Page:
Here's a piece from the Wall Street Journal about likability being key to career success. Their thoughts:
"Likability" is becoming a bigger factor for success at work as social networks and videoconferencing grow. The impact goes beyond a high-school popularity contest. The ability to come across as likable is shaping how people are sized up and treated by bosses and co-workers.
Likable people are more apt to be hired, get help at work, get useful information from others and have mistakes forgiven. A study of 133 managers last year by researchers at the University of Massachusetts found that if an auditor is likable and gives a well-organized argument, managers tend to comply with his suggestions, even if they disagree and the auditor lacks supporting evidence.
Much of the rest of the article focuses on being likable on video (in the age of growing videoconferencing), which is not the focus of this post, but it's still pretty interesting stuff.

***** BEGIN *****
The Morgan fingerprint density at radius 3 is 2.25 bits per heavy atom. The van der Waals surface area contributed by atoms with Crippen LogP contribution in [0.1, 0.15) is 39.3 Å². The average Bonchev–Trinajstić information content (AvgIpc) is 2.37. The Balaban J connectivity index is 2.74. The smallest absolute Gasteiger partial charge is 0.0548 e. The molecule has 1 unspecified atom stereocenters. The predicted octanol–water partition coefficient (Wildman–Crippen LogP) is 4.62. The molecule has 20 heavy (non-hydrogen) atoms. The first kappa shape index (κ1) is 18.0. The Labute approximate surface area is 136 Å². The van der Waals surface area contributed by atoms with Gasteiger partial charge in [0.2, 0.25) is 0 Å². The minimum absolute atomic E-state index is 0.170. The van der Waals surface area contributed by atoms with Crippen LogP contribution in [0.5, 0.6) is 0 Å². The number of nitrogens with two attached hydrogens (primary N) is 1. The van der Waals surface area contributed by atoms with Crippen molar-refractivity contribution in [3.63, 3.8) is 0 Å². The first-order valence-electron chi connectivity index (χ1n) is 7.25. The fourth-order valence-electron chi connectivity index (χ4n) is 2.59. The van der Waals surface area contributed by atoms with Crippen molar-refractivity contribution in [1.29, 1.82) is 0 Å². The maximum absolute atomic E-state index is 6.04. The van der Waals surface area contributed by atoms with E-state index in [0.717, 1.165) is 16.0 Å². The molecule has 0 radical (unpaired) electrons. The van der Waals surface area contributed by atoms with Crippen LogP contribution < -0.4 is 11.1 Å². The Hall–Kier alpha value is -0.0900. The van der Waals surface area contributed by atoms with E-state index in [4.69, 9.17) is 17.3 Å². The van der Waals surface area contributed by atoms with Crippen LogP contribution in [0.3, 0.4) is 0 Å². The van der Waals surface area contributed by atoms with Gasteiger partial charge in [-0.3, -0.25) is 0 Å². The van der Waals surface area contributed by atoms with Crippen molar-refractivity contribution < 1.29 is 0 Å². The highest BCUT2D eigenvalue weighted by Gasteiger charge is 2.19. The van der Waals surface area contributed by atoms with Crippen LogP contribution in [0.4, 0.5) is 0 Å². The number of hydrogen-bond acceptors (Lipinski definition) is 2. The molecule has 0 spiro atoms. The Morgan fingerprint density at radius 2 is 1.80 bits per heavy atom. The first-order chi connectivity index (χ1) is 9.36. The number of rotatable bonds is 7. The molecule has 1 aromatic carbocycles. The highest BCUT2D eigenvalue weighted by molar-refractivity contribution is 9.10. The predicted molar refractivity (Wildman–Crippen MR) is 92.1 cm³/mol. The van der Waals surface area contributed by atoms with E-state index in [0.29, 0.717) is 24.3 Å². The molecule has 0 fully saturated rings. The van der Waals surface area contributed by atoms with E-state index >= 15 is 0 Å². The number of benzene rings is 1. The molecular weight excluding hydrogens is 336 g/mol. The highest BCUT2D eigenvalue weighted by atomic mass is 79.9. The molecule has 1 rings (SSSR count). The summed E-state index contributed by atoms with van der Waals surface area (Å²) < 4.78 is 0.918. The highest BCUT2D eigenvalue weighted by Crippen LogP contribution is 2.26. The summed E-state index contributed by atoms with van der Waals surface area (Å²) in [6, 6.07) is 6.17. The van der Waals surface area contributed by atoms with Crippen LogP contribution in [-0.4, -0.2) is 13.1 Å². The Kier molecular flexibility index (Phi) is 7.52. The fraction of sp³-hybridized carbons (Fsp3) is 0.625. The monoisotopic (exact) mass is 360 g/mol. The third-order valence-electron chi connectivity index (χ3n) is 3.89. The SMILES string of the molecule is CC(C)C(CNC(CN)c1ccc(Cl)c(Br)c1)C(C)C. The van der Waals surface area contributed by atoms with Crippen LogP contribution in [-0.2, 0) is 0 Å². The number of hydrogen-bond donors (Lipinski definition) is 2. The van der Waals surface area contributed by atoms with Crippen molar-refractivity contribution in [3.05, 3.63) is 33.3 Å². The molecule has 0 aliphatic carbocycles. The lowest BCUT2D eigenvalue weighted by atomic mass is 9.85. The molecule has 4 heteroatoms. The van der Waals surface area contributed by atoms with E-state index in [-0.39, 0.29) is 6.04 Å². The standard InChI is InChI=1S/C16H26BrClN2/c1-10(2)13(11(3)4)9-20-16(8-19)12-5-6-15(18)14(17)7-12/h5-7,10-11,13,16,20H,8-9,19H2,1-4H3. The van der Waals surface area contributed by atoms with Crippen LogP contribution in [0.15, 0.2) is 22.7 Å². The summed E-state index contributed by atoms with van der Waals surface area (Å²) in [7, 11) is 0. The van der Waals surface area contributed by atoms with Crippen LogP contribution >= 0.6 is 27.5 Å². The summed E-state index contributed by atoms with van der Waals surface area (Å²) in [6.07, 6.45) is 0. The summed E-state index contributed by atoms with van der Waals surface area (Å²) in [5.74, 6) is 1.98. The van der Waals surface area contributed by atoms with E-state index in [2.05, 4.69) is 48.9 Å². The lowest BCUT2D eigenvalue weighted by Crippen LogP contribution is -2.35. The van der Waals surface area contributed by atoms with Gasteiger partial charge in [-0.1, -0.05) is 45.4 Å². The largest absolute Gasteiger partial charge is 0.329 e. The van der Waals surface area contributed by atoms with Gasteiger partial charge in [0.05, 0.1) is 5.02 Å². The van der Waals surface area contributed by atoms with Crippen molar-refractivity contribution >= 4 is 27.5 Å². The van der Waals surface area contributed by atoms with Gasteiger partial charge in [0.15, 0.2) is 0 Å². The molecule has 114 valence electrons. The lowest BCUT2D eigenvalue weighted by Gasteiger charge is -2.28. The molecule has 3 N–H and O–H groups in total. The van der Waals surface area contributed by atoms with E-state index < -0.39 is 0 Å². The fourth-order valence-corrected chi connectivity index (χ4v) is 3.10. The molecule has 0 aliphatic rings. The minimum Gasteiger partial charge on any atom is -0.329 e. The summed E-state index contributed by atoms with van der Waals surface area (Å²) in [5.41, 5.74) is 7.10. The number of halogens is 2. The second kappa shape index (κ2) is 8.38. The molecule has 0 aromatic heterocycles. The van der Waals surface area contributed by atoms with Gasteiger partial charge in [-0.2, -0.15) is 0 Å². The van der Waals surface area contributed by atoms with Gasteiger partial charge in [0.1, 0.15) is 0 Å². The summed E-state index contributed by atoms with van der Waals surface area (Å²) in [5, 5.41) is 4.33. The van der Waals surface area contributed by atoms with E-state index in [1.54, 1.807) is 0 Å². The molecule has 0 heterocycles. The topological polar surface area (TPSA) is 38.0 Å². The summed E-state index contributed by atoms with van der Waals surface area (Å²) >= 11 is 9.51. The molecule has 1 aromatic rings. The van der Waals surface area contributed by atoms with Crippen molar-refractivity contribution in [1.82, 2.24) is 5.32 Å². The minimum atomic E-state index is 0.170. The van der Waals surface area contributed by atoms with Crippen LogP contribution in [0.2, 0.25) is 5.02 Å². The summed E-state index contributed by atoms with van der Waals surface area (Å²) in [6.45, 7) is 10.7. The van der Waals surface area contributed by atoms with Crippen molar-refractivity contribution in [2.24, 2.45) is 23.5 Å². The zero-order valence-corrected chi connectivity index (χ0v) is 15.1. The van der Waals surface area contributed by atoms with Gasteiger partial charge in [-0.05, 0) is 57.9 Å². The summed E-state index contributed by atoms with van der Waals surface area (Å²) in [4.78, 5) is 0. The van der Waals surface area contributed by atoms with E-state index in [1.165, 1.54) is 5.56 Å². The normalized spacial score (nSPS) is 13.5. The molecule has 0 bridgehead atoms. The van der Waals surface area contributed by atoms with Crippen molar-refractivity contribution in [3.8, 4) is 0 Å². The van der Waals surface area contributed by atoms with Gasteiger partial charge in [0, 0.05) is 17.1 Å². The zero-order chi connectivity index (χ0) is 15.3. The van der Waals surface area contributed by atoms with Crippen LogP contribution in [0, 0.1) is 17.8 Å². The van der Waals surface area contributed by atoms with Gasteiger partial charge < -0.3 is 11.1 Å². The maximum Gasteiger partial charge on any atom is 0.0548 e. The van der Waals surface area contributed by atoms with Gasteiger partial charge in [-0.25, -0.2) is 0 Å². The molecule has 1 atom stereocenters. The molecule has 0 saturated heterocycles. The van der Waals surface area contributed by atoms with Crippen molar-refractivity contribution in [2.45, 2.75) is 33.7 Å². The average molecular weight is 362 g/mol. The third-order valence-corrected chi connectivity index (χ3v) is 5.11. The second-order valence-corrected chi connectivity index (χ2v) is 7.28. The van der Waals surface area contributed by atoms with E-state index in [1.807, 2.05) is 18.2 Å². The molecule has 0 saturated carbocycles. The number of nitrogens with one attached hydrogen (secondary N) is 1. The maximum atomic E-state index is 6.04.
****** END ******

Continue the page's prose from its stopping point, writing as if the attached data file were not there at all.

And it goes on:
I've written about this issue previously as follows:
- The Power of Likability Demonstrated Again
- Six Ways to Make the Most of Your Career
- Does a Pleasant Attitude/Personality Help You Succeed?
Being likable is a HUGE factor in whether or not your career will thrive. And anything that can make your career thrive can potentially earn you a boatload of money over your working career.
So, the question is, how can a person become (more) likable? Google that question and you'll find a gazillion articles with all sorts of tips, but my simple advice is as follows:
Treat people like you want to be treated.
If you do this, you'll be likable and your career will benefit as a result. Trust me. ;)